The first few years of the NBA Slam Dunk Contest featured epic battles between the likes of Michael Jordan, Dominique Wilkins and Spud Webb. The best athletes in the NBA would prove their athletic superiority and creativity to not only themselves but all basketball fans during the mid-season classic. During the past ten to fifteen years the Slam Dunk Contest has received a stigma that has driven off all of the NBA’s best players and biggest names. Most analysts and agents claim that big name can only stand to lose respect by competing against lesser known players, or that winning the slam dunk contest carries with it a stigma that the player is only a great dunker and not a player. Frankly, that assessment is simply not true, the dunk contest is just not taken as seriously and anyone who judges a player based solely on a dunk contest is not fit to judge anyone’s basketball skills. Even still, when and why did the dunk contest get this stigma that it can really ruin a player’s career? Perhaps the best test case is looking at the prototypical great dunk who can’t perform well during games, Harold Miner.
Many basketball experts points to the 1993 slam dunk contest as the year that the curse on the winners of the dunk contest started. Harold Miner was a standout player for the USC Trojans, earning player of the year honors over future NBA superstars Shaquille O’ Neal and Alonzo Mourning. During his years at USC Miner earned the nickname “Baby Jordan” for his out of this world athleticism and The Miami Heat selected Harold Miner with the 12th pick of the 1992 draft. While not a very notable NBA player, Miner wowed the basketball world with his gravity defying dunks during the 1993 All Star weekend. Miner could not shake the moniker of a great athlete but poor basketball player and relented to his fans by participating in the 1995 dunk contest. After his second win Miner would only play nineteen games with the Cleveland Cavaliers before retiring from professional basketball.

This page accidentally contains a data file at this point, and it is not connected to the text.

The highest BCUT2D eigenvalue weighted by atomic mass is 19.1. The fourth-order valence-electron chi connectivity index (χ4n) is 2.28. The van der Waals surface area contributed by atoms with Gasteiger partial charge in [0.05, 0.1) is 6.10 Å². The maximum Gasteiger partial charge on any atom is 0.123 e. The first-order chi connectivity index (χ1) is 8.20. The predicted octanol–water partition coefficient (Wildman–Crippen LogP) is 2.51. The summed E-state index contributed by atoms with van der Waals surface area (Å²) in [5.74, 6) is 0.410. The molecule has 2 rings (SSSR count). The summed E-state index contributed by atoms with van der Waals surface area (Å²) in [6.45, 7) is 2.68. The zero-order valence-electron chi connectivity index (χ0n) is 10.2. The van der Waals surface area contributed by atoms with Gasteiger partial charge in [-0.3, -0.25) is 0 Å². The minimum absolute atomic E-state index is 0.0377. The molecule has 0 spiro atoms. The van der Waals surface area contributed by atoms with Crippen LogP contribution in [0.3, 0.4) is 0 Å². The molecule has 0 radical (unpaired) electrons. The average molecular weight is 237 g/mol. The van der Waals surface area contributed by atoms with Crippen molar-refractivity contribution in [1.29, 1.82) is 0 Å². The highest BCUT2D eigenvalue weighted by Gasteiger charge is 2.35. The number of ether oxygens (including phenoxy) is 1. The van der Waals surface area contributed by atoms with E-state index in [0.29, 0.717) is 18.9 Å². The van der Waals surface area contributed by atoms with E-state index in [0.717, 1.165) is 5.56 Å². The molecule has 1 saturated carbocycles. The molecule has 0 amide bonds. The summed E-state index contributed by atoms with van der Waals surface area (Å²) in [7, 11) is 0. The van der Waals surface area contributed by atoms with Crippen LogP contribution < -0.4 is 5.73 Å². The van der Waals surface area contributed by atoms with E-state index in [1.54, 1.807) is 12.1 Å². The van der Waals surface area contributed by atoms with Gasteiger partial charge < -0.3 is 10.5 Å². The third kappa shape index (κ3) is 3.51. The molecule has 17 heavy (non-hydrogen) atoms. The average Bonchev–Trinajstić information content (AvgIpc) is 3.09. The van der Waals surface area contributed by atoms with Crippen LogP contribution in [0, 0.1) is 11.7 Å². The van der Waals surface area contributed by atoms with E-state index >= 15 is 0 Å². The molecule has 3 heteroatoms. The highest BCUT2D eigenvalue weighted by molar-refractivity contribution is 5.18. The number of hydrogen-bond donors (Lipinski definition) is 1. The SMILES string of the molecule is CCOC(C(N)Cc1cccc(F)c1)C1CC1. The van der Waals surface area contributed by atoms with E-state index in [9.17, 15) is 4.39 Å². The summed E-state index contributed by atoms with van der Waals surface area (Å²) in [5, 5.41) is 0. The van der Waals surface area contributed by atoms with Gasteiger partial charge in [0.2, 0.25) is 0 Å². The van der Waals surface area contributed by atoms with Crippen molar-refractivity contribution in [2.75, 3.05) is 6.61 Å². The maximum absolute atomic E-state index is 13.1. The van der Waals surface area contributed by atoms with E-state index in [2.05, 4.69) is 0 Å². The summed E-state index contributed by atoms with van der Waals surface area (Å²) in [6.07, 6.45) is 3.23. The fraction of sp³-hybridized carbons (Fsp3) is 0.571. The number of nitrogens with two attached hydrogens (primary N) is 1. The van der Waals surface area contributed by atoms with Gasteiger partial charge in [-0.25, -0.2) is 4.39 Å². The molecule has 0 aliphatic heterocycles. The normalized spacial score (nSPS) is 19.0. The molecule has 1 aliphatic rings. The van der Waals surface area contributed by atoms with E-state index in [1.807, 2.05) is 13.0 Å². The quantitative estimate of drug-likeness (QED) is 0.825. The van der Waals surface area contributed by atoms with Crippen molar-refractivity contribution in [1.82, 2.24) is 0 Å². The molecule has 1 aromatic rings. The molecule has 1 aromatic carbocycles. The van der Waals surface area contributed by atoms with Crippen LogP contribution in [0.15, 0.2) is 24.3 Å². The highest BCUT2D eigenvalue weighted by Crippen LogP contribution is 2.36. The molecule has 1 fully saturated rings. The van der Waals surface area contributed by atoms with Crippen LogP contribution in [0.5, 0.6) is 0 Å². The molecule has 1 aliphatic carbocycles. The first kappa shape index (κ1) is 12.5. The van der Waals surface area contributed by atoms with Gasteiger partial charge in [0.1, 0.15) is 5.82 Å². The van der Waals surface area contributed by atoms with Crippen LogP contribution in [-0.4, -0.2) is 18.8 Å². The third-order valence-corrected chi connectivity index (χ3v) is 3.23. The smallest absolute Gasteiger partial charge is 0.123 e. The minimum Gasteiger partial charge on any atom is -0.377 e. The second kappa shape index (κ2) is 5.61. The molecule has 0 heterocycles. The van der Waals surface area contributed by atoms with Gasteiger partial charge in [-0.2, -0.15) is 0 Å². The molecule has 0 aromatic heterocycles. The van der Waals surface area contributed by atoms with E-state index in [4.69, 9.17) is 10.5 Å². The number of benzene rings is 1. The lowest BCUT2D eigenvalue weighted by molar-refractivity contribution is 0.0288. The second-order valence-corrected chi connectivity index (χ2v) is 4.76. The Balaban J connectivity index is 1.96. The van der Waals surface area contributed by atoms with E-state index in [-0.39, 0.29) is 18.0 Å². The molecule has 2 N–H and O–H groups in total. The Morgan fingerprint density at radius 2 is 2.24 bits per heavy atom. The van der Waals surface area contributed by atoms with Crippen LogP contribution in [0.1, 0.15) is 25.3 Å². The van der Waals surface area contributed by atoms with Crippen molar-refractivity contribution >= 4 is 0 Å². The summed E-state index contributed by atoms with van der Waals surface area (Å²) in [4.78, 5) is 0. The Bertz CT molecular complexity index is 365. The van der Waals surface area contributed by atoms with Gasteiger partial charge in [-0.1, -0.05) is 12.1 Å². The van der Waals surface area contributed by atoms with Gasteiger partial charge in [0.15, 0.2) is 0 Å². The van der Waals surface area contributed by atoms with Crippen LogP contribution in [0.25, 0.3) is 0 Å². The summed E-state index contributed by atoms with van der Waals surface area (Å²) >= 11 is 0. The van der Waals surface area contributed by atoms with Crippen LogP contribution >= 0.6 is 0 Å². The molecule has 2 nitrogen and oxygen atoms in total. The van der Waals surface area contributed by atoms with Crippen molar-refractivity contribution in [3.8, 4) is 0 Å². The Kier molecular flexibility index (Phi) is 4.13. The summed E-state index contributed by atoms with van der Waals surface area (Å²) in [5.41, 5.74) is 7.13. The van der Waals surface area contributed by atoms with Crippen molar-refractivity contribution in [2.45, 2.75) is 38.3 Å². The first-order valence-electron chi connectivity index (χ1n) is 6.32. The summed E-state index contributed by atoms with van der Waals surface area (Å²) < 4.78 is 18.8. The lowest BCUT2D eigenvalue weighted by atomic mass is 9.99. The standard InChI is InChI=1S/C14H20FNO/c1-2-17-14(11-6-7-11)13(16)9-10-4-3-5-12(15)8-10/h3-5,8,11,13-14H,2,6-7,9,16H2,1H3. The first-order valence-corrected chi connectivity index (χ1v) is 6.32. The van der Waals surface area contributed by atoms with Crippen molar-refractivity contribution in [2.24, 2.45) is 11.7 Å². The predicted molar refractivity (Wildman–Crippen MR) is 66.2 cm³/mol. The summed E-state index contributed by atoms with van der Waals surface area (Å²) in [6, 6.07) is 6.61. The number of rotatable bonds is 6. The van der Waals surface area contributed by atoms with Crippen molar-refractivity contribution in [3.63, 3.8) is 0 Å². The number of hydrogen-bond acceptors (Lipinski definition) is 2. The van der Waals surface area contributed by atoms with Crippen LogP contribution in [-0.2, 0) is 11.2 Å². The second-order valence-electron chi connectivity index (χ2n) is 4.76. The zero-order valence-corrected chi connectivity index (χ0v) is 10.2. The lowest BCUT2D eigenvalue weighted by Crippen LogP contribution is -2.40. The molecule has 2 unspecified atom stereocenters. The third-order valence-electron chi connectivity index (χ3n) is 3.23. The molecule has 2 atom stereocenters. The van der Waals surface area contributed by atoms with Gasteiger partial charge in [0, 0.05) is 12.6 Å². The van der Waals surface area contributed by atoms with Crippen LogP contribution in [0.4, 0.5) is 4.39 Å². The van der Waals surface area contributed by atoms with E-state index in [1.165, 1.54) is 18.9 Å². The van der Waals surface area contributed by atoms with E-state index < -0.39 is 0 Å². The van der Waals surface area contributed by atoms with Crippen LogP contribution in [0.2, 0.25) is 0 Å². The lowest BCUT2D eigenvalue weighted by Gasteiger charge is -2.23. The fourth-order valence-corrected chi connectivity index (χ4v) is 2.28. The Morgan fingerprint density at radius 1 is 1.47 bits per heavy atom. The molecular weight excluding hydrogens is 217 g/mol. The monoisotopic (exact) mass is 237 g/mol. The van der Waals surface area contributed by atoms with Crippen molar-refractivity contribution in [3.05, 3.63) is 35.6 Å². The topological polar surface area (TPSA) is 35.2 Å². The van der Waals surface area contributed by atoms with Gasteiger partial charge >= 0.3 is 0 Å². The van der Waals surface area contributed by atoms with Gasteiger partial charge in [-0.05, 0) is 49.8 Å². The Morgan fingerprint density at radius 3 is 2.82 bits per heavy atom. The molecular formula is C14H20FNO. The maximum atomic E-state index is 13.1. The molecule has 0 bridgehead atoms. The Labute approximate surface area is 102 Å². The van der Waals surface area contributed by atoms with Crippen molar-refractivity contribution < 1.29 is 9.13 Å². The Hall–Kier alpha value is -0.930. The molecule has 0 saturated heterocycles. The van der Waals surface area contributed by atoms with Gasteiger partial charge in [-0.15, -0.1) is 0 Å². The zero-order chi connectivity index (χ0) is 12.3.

Since 1996 Harold Miner has never given an interview or appeared in public, his life for the past twelve years has been a complete and total mystery. Some have reported seeing him selling insurance in Florida, while others say he is a real estate agent Ohio or even just a lowly crackhead. Even though Miner posted a stellar ten points a game in severely limited minutes he could just not shake the name of “Baby Jordan” and although his statistical impact on the NBA was minimal, Harold Miner forever tarnished the dunk contest for every budding superstar that came after him.